Jason Watkins retires after 20 years coaching Harrison
EVANSVILLE – Jason Watkins still remembers his introduction to high school soccer coaching.
He graduated from Indiana University in 1996 and returned to his home in Evansville. He wasn’t sure what his next career step would be, but figured he could help his alma mater. Watkins has scheduled a visit to speak with his former football coach, Bob Gaudin.
Except he couldn’t find it. It turns out that Harrison had moved his practices from Stockwell Park to Covert Avenue since he graduated. Watkins almost missed his opportunity due to a misunderstanding.
He never left the program in the 25 years since that encounter. On Wednesday, Watkins determined it was finally time for a change. He announced his retirement as the Harrison Boys’ Football Coach after his 20th season in charge.
“I had a great race and it was a great experience,” said Watkins. “I have been fortunate to be part of this program for the past 25 years. It meant the world to me, but having had such an impact on our student-athletes is what makes it worth it.
As a former Warriors player turned coach, Watkins has spent most of his life with the boys’ football program. The reasoning for pulling out now was simple. He wants to spend time with his family.
Watkins coached his two eldest sons at Harrison – Nicholas graduated last year and Luke is currently a senior. But her youngest, Will, is a freshman at Evansville Christian who also plays football. With the obvious scheduling conflicts that come with running a program, Watkins would have missed most of his career.
“The big part of it was being able to watch my youngest son play football in high school,” he said. “I didn’t want to miss anything. I owe him this and I want to make sure I follow through.
Watkins left his mark not only on Harrison’s football but in the city. He won 157 games in his 20 years as head coach, the most in program history, and two Southern Indiana Athletic Conference and City titles (2005, 2010).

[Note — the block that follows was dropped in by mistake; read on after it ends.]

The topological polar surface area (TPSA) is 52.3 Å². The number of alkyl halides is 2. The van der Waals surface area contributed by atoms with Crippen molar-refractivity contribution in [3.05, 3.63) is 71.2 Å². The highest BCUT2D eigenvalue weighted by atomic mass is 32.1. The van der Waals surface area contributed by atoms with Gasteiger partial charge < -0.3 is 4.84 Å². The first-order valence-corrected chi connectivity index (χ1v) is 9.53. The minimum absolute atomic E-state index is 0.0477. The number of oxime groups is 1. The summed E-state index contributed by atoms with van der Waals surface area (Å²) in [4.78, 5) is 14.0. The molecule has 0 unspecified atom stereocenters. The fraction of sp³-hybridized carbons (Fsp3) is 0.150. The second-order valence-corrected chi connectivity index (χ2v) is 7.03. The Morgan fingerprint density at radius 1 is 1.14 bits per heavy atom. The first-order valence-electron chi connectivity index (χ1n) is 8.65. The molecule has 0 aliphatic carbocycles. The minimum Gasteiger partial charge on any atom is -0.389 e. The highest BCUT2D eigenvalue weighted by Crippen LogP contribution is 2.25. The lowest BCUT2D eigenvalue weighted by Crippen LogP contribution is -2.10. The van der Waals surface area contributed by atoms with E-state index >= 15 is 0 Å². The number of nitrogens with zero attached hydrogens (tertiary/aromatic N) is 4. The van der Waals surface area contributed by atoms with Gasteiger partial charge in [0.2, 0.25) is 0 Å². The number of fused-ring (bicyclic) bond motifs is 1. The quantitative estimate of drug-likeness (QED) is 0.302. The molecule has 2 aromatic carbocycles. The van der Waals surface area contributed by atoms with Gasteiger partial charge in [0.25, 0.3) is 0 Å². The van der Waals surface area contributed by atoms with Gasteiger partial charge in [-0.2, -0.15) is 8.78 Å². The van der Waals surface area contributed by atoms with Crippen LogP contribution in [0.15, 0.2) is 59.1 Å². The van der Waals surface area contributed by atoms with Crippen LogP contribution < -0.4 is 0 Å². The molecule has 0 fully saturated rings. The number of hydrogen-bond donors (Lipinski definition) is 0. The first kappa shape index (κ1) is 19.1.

The only thing that hinted at him was a sectional championship. Harrison went 8-8-1 this fall and lost in the sectional semifinals. It was a crazy 6-5 overtime loss to North that was probably among the best games Watkins has coached in his career.
Why stay with Harrison for 25 years? Watkins credits Gaudin, whom he keeps on par with Bill Vieth, for making Evansville football what it has become. He was a sophomore when Gaudin took over the program. These lessons learned over those three years are what prompted a comeback in 1996.
When Gaudin then moved to Texas, another conversation took place between the two about Watkins taking over. He felt ready thanks to his mentor.
“He changed everything for us at Harrison,” Watkins said of Gaudin. “He instilled in me so much about working hard, being a good teammate and making sure everyone understands their role. He was a huge influence on why I stayed there. owe you so much for giving me this opportunity.
These life lessons are what made it hard to walk away even though the reasoning was sound. Harrison’s football was a big part of Watkins’ life. The hope was that he made an impact like the others did.
“We always knew that we were teaching life lessons and shaping great young men to be responsible adults,” Watkins said. “For us, it was more important than wins and losses. Seeing some of these young men today is a true testimony to what was taught.
Follow Courier & Press sports reporter Kyle Sokeland on Twitter @kylesokeland.